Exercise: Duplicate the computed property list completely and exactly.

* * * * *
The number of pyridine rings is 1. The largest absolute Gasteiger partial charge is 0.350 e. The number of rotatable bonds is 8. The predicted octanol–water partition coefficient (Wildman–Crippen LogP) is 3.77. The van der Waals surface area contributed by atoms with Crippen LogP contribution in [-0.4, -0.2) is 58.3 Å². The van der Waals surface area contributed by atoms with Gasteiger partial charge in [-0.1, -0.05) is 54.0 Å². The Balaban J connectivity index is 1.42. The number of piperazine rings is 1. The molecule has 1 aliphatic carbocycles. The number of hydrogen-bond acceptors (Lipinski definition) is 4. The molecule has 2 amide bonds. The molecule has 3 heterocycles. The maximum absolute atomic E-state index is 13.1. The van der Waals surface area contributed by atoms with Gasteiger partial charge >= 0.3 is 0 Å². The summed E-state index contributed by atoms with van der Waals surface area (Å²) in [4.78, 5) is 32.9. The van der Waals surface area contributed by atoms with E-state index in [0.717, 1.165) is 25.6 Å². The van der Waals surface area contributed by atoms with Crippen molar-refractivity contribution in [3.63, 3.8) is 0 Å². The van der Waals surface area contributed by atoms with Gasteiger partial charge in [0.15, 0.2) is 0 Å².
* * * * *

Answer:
The number of pyridine rings is 1. The largest absolute Gasteiger partial charge is 0.350 e. The number of rotatable bonds is 8. The predicted octanol–water partition coefficient (Wildman–Crippen LogP) is 3.77. The van der Waals surface area contributed by atoms with Crippen LogP contribution in [-0.4, -0.2) is 58.3 Å². The van der Waals surface area contributed by atoms with Gasteiger partial charge in [-0.1, -0.05) is 54.0 Å². The Balaban J connectivity index is 1.42. The number of piperazine rings is 1. The molecule has 1 aliphatic carbocycles. The number of hydrogen-bond acceptors (Lipinski definition) is 4. The molecule has 2 amide bonds. The molecule has 3 heterocycles. The maximum absolute atomic E-state index is 13.1. The van der Waals surface area contributed by atoms with Gasteiger partial charge >= 0.3 is 0 Å². The summed E-state index contributed by atoms with van der Waals surface area (Å²) in [4.78, 5) is 32.9. The van der Waals surface area contributed by atoms with E-state index in [0.717, 1.165) is 25.6 Å². The van der Waals surface area contributed by atoms with Crippen molar-refractivity contribution in [3.63, 3.8) is 0 Å². The van der Waals surface area contributed by atoms with Gasteiger partial charge in [0.15, 0.2) is 0 Å².